The part about her riding off wrapped in the flag is utter hooey. The woman–whose name is unknown–actually had enough of her wits about her to persuade Hampton to post guards around the house to protect her and her children–when, in reality, two brigade commanders and the divisional surgeon were holed up inside.

    She abandoned Kilatprick in Fayetteville the next day, probably fed up with his unchivalrous conduct.

    As for the rest of it, it’s probably a pretty good description.


  5. Fri 03rd Mar 2006 at 2:28 pm

    The book on Monroe’s Crossroads sounds most interesting and I very much look forward to adding it to my library.

    I understand your frustration with neo-Confederates. I can’t count the number of people who’ve contacted me to find out more about the large number of negroes that Parkhurst reported to have served with the Rangers and Georgians under Forrest at Murfreesboro. There were some very loyal slaves that accompanied the unit, some were even recognized and honored at the regimental reunions decades after the war. It is vexing how a couple reunion photos and one little comment by a man trying to justify his disastrous defeat has been extrapolated into the 8th Texas Cavalry having whole companies of black soldiers serving beside them.

  6. Robert Anderson
    Sat 04th Mar 2006 at 7:48 pm

    Good luck with history book club, will be looking for it. Thought you might be interested, as a lawyer, in a book I just finished reading, Lincoln’s Wrath. It tells the story of an anti-war editor who sued the Lincoln administration (gotta love this country) and won when they tried to shut him down! Some tough reading at time, but fascinating look at the pressures on editors and publishers who did not agree with the War. Anyway, thought you mind find the subject interesting if you do not already know about it.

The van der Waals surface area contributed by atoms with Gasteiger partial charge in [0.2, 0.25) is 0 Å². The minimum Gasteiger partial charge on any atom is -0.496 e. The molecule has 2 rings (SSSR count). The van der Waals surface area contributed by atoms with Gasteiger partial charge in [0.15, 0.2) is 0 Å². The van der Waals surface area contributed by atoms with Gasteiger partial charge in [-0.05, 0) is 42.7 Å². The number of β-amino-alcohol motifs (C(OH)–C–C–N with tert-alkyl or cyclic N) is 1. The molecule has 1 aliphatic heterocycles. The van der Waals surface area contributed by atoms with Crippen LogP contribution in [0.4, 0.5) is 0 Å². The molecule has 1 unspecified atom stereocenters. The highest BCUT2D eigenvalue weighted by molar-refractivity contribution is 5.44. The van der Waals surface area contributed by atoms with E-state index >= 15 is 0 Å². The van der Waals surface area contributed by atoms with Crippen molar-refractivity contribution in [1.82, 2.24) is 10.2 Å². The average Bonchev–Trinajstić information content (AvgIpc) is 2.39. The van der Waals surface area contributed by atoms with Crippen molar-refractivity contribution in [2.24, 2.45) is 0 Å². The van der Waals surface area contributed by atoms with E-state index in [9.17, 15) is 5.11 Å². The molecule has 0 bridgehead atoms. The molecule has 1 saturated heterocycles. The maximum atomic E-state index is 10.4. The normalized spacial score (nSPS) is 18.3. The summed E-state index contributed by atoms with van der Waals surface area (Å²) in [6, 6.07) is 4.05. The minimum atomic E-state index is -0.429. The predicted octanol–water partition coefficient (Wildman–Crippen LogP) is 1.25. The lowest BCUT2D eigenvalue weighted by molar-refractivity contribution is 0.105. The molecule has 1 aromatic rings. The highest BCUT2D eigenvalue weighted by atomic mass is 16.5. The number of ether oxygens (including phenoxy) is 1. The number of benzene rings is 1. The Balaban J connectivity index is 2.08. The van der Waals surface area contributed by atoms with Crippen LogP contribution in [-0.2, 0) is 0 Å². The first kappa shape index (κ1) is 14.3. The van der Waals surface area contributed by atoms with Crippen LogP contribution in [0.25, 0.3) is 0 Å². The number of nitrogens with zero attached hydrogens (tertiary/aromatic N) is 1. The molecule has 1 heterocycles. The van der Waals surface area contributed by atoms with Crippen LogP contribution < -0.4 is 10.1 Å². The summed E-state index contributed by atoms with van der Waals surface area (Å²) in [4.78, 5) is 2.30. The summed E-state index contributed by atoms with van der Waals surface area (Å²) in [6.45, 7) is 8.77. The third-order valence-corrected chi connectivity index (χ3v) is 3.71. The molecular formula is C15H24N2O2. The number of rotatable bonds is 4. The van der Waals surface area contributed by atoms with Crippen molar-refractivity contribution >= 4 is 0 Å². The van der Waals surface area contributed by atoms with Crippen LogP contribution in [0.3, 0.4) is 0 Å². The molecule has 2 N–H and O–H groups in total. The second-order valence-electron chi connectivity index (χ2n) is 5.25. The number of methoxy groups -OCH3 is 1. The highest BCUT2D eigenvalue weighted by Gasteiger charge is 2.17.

7. chancuff
    Tue 29th Aug 2006 at 3:30 pm

    Speaking of Lincoln …


    This is the origination of this Lincoln “quote”:


    that ran in INSIGHT magazine


    which is part of News World Communications (see bottom of page in link above) a wholly owned political mouthpiece of the Unification Church, the “Moonies”.


    I wrote Diana Irey offering her documented proof of what Lincoln never said, CCing all her campaign staff on, first on July 14th, and again on August 4th.

    I wrote her, and her staff, repeatedly warning them of the consequences of their inaction. If you’d like verification, write her campaign manager of record (Bill Pascoe, former Press Secretary of the RNC, is calling the shots behind the scenes) at jason@irey.com and ask him about my repeated warnings.

    If you choose to write, use this as the Subject Line “It’s showtime.”. He’ll know exactly what that means.

    When all these efforts failed, I contacted factcheck.org with this very same evidence. Brooks Jackson was able to see what Ms. Irey, and her entire campaign staff refused to.

    He published this, last Friday:

    (note the video clip in the top right corner)